Regarding Chapter 10, on Biblical messianic prophecy, we’re in the unusual position of finding ourselves not agreeing with one of Strobel’s interviewees (while also not agreeing with Price as a critic). To put it in a nutshell, the nature of most of the “prophecy” concerned was not so much, “Jeremiah predicted X would happen, and it did” but, “Jeremiah described X event, and what Jesus did was a re-enactment of X.” In sum, the essence of such prophecy is not future prediction but recapitulation. (See related information here.) That includes the example Price notes of Is. 53.

Price, rather surprisingly for a reputed scholar, is aware of none of this; he remains wedded to the same idea of prophecy-as-prediction-only that he had as a fundamentalist: Fair indication that apostasy is not a case of “enlightened” but rather “not enlightened enough.” In turn, his criticisms of Lapide become essentially irrelevant; he is chasing the wrong horse. It also adds irony to his dismissive remark, “If you want to be convinced of messianic prophecy, it helps to be as ignorant as possible, and to be sure to read the passages with no reference to historical or literary context.” Since the key was re-enactment, not prediction, “historical or literary context” becomes beside the point when it comes to fulfillment.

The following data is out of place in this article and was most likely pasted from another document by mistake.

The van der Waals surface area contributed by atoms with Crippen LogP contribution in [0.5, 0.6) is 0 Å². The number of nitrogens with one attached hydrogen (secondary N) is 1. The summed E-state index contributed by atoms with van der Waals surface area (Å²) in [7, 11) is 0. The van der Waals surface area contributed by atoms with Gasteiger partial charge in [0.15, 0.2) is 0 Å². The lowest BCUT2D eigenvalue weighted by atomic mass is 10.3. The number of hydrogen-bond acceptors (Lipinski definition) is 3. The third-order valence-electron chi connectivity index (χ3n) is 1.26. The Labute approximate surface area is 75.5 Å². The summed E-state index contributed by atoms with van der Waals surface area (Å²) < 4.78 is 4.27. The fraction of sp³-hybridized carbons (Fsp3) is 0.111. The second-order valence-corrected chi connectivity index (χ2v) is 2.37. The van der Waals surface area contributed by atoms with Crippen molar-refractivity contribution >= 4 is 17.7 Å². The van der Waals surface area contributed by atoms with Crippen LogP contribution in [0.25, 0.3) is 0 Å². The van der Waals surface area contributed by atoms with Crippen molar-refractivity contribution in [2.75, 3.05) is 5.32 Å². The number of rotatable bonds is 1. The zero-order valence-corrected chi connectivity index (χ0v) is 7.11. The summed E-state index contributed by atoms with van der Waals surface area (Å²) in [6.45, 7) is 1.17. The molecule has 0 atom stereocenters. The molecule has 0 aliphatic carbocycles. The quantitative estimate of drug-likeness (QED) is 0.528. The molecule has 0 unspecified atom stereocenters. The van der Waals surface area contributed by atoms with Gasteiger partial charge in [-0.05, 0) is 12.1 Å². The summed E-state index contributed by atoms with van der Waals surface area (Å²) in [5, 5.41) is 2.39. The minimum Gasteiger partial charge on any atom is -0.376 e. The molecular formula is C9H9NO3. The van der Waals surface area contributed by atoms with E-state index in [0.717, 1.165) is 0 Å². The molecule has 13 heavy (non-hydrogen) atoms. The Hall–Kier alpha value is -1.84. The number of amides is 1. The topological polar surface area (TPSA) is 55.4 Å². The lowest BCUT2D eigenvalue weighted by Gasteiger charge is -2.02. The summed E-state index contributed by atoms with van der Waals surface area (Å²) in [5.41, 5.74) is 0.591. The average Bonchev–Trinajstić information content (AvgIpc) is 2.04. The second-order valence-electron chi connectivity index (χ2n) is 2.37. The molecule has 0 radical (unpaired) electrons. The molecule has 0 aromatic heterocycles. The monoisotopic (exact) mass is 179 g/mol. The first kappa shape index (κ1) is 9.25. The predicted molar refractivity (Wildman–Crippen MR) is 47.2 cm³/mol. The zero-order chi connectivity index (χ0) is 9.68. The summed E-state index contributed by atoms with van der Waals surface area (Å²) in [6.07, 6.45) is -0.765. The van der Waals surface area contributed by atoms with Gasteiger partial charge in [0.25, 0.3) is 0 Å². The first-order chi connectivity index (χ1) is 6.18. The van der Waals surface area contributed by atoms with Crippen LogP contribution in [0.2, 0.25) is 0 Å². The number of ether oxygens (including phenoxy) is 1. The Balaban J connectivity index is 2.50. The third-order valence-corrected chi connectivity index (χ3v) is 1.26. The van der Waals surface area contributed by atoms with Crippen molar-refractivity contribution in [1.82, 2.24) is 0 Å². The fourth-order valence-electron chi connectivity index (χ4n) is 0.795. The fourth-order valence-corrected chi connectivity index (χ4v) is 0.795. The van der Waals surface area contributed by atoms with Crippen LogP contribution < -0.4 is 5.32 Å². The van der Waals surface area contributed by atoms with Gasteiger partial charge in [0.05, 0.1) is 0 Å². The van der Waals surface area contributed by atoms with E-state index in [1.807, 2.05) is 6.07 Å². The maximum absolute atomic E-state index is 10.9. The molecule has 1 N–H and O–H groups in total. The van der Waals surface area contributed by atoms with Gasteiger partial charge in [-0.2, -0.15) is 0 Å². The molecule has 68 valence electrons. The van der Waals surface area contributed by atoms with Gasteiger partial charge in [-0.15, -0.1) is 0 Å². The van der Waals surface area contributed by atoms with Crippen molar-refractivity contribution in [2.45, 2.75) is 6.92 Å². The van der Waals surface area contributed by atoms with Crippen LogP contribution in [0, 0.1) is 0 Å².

Most of Price’s points from here assume the “future prediction” model, and err on the side of clumsiness from there. For the remainder, it is mostly that which has been had before:

Other than that, Price could stand to educate himself on the nature of Biblical exegesis in the New Testament period. The Jews of the first century were not fundamentalists like Price was, either, and it is again ironic for Price to dismiss Lapide for not knowing of “momentous discoveries” when it is clear that his own scholarship is mostly stuck in the era of Baur. Who indeed is the “poor fundamentalist” in this picture?

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